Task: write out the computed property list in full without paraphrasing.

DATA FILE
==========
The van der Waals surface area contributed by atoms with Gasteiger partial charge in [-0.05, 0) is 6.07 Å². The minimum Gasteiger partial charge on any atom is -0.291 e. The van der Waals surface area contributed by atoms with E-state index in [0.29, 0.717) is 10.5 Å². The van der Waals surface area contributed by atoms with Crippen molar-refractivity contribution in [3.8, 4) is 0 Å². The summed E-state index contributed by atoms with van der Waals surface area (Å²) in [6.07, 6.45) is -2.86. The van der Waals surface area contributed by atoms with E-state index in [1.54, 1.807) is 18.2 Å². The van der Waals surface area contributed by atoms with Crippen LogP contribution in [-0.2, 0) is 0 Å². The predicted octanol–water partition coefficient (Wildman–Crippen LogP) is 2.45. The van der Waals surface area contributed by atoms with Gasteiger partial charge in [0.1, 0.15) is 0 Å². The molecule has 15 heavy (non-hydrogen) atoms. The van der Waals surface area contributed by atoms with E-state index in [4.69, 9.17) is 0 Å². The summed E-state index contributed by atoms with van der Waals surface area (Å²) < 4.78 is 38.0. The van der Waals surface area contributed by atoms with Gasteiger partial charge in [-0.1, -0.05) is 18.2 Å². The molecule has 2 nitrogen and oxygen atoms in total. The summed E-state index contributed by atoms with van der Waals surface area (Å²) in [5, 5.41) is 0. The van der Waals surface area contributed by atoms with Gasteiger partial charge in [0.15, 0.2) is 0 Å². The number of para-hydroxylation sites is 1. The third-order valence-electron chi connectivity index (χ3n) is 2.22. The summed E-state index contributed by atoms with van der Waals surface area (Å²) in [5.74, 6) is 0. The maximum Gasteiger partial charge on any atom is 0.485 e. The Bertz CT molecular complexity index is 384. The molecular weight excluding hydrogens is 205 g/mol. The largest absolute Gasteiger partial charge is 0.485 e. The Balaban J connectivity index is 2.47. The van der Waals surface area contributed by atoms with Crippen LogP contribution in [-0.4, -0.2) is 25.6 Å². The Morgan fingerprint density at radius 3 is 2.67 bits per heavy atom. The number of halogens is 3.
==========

The van der Waals surface area contributed by atoms with Gasteiger partial charge in [-0.05, 0) is 6.07 Å². The minimum Gasteiger partial charge on any atom is -0.291 e. The van der Waals surface area contributed by atoms with E-state index in [0.29, 0.717) is 10.5 Å². The van der Waals surface area contributed by atoms with Crippen molar-refractivity contribution in [3.8, 4) is 0 Å². The summed E-state index contributed by atoms with van der Waals surface area (Å²) in [6.07, 6.45) is -2.86. The van der Waals surface area contributed by atoms with E-state index in [1.54, 1.807) is 18.2 Å². The van der Waals surface area contributed by atoms with Crippen LogP contribution in [-0.2, 0) is 0 Å². The predicted octanol–water partition coefficient (Wildman–Crippen LogP) is 2.45. The van der Waals surface area contributed by atoms with Gasteiger partial charge in [0.1, 0.15) is 0 Å². The molecule has 15 heavy (non-hydrogen) atoms. The van der Waals surface area contributed by atoms with E-state index in [4.69, 9.17) is 0 Å². The summed E-state index contributed by atoms with van der Waals surface area (Å²) < 4.78 is 38.0. The van der Waals surface area contributed by atoms with Gasteiger partial charge in [-0.1, -0.05) is 18.2 Å². The molecule has 2 nitrogen and oxygen atoms in total. The summed E-state index contributed by atoms with van der Waals surface area (Å²) in [5, 5.41) is 0. The van der Waals surface area contributed by atoms with Gasteiger partial charge in [0.15, 0.2) is 0 Å². The number of para-hydroxylation sites is 1. The third-order valence-electron chi connectivity index (χ3n) is 2.22. The summed E-state index contributed by atoms with van der Waals surface area (Å²) in [5.74, 6) is 0. The maximum Gasteiger partial charge on any atom is 0.485 e. The Bertz CT molecular complexity index is 384. The molecular weight excluding hydrogens is 205 g/mol. The largest absolute Gasteiger partial charge is 0.485 e. The Balaban J connectivity index is 2.47. The van der Waals surface area contributed by atoms with Crippen LogP contribution in [-0.4, -0.2) is 25.6 Å². The Morgan fingerprint density at radius 3 is 2.67 bits per heavy atom. The number of halogens is 3.